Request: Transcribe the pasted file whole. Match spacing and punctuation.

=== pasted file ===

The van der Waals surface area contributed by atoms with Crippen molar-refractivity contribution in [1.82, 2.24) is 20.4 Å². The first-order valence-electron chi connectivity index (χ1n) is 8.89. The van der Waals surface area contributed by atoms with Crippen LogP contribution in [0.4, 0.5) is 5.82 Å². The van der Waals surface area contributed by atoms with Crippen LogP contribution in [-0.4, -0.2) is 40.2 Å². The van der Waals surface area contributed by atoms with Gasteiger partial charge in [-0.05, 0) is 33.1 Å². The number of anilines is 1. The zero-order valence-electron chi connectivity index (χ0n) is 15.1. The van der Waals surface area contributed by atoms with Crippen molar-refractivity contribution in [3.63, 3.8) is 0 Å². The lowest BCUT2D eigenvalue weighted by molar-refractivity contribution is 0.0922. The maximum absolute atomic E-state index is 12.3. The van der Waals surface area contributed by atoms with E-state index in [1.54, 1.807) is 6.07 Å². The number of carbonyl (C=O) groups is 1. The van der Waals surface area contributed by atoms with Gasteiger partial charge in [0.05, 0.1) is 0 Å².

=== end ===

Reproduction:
The van der Waals surface area contributed by atoms with Crippen molar-refractivity contribution in [1.82, 2.24) is 20.4 Å². The first-order valence-electron chi connectivity index (χ1n) is 8.89. The van der Waals surface area contributed by atoms with Crippen LogP contribution in [0.4, 0.5) is 5.82 Å². The van der Waals surface area contributed by atoms with Crippen LogP contribution in [-0.4, -0.2) is 40.2 Å². The van der Waals surface area contributed by atoms with Gasteiger partial charge in [-0.05, 0) is 33.1 Å². The number of anilines is 1. The zero-order valence-electron chi connectivity index (χ0n) is 15.1. The van der Waals surface area contributed by atoms with Crippen molar-refractivity contribution in [3.63, 3.8) is 0 Å². The lowest BCUT2D eigenvalue weighted by molar-refractivity contribution is 0.0922. The maximum absolute atomic E-state index is 12.3. The van der Waals surface area contributed by atoms with E-state index in [1.54, 1.807) is 6.07 Å². The number of carbonyl (C=O) groups is 1. The van der Waals surface area contributed by atoms with Gasteiger partial charge in [0.05, 0.1) is 0 Å².